This Week in Princeton History for October 25-31

In this week’s installment of our recurring series, a visitor is shocked by students expressing political views, faculty deny a petition to begin a college newspaper, and more.

October 25, 1797—In Newark’s Centinel of Freedom, an anonymous writer expresses shock and dismay at observed behavior of students in Princeton. “From students at college we expect a knowledge of the arts and sciences, and we do not expect to see school-boys mount the tribune, and declaim upon political topics. In attending such an exhibition, one does not know whether most to condemn the puerility of the composition, or ranting tone with which they are delivered.”

October 26, 1859—A member of the Class of 1802 reflects on his first classroom experience in college, saying that after it was over one of his classmates immediately “declared he could not get through that in a week, and home he would go although he knew his father would flog him,” took his trunk to the stagecoach office, and was never seen again.

October 28, 1873—Faculty deny students’ petition to start a new campus paper, “in view of the evils that have heretofore arisen in connection with the publication of a College newspaper…”

Princeton’s short-lived College World, begun in March 1871, was one of several controversial campus newspapers that preceded the Princetonian. There were ultimately only 10 issues ever published. Faculty were probably referring to the conflicts that arose between Whig and Clio Hall memberships over the paper in refusing to grant students’ petition to start a new publication.

October 29, 1979—Eleven students are arrested at the New York Stock Exchange with other protesters. The demonstrators chose the 50th anniversary of the Great Crash of 1929 to protest corporate investments in the nuclear industry.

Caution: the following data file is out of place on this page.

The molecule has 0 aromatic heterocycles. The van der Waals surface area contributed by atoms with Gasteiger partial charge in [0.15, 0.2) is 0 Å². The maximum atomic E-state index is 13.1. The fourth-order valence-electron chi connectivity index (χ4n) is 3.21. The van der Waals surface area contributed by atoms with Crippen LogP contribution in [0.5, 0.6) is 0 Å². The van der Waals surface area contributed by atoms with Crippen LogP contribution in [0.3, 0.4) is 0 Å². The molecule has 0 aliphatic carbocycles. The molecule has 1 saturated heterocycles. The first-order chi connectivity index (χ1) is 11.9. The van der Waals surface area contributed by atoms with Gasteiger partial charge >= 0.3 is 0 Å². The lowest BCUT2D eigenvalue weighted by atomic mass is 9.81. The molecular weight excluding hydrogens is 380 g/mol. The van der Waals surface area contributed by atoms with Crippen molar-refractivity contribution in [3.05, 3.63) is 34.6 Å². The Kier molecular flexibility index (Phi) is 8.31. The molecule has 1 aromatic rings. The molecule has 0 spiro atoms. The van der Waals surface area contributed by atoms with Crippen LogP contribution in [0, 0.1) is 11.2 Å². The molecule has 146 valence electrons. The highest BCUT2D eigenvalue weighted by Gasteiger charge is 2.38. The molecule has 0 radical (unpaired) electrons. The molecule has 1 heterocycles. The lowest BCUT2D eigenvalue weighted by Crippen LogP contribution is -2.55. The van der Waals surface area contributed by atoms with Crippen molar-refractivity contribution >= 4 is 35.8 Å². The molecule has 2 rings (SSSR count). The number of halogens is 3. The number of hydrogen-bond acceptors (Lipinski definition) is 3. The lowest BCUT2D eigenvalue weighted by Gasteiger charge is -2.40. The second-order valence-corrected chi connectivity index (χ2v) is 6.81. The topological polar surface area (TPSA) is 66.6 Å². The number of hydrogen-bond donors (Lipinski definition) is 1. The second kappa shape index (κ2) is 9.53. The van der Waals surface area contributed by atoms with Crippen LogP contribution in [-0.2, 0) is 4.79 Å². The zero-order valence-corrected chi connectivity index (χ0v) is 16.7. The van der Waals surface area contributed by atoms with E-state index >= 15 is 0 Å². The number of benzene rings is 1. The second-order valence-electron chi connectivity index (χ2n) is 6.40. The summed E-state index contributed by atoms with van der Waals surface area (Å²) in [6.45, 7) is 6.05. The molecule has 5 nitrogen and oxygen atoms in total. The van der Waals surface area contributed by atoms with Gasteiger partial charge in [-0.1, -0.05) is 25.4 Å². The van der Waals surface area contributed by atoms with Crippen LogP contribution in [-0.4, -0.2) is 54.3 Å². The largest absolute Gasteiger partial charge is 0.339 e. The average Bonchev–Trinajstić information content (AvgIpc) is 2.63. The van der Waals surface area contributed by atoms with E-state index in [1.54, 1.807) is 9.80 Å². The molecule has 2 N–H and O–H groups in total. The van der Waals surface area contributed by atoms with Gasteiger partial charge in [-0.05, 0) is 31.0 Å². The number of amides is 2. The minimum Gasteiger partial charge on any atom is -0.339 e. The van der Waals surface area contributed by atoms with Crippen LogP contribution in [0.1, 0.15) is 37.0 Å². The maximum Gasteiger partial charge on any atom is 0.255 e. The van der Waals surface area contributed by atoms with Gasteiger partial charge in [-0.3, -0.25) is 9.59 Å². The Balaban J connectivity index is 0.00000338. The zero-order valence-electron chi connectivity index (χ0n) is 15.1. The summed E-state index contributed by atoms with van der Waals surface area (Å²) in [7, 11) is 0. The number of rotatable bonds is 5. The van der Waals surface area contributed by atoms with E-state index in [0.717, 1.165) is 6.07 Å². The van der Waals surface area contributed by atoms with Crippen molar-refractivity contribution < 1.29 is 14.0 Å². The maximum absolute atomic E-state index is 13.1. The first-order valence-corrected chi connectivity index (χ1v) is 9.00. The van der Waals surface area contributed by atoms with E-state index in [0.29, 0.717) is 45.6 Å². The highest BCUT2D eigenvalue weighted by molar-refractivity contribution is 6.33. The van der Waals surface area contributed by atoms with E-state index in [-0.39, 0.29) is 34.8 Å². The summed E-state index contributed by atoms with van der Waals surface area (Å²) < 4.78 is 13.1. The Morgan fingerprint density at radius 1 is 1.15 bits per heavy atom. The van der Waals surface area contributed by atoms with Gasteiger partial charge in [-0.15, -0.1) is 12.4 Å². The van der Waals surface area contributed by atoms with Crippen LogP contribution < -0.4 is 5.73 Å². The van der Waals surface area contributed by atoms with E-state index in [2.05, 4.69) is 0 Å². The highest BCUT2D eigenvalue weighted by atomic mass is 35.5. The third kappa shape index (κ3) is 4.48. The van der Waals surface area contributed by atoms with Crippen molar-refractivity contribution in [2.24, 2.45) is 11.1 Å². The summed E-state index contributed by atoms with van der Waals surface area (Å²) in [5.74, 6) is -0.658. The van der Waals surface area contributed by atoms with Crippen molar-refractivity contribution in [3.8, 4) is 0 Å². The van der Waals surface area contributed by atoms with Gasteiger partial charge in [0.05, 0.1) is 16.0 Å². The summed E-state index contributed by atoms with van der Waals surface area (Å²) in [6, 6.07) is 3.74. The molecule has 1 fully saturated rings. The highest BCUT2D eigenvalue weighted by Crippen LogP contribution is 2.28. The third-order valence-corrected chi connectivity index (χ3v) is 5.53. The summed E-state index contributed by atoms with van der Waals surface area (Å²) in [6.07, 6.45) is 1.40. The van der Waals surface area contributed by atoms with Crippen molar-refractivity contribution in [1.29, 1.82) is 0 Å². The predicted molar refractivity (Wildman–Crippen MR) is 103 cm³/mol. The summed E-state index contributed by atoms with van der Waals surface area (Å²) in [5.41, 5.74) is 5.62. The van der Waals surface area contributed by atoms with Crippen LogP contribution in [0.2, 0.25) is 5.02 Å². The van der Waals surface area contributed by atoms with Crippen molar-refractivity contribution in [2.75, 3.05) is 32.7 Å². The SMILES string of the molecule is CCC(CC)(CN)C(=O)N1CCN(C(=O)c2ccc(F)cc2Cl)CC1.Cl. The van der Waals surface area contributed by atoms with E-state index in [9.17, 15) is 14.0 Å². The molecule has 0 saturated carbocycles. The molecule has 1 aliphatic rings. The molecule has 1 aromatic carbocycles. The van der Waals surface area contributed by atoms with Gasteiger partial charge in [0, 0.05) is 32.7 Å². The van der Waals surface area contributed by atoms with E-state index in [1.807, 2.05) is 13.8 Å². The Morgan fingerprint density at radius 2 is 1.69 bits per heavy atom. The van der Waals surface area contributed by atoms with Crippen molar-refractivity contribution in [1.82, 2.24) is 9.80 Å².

For the previous installment in this series, click here.

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This Week in Princeton History for March 11-17

In this week’s installment of our recurring series bringing you the history of Princeton University and its faculty, students, and alumni, Jacob Riis lectures on campus, four Princetonians are being held in the same German prison camp, and more.

March 12, 1925—The Jewish Student Congregation of Princeton University begins hosting a series of weekly lectures on aspects of Jewish history and religion. All are welcome to attend.

March 13, 1902—Jacob Riis, best known as the author of How the Other Half Lives, gives a lecture in Alexander Hall illustrated with stereopticon views of slums in New York.

March 15, 1871—The first issue of Princeton’s College World (precursor to the Princetonian) appears.

The first issue of Princeton’s College World, March 15, 1871.(Click to enlarge.) Princeton University Publications Collection (AC364), Box 36. College World was short-lived. The Princetonian explained in 1885: “It was doomed to an early grave, however, as its managing editors, both Whigs, unfortunately touched on Hall matters in a way unsatisfactory to Clio and to avoid trouble the College World was discontinued. ”

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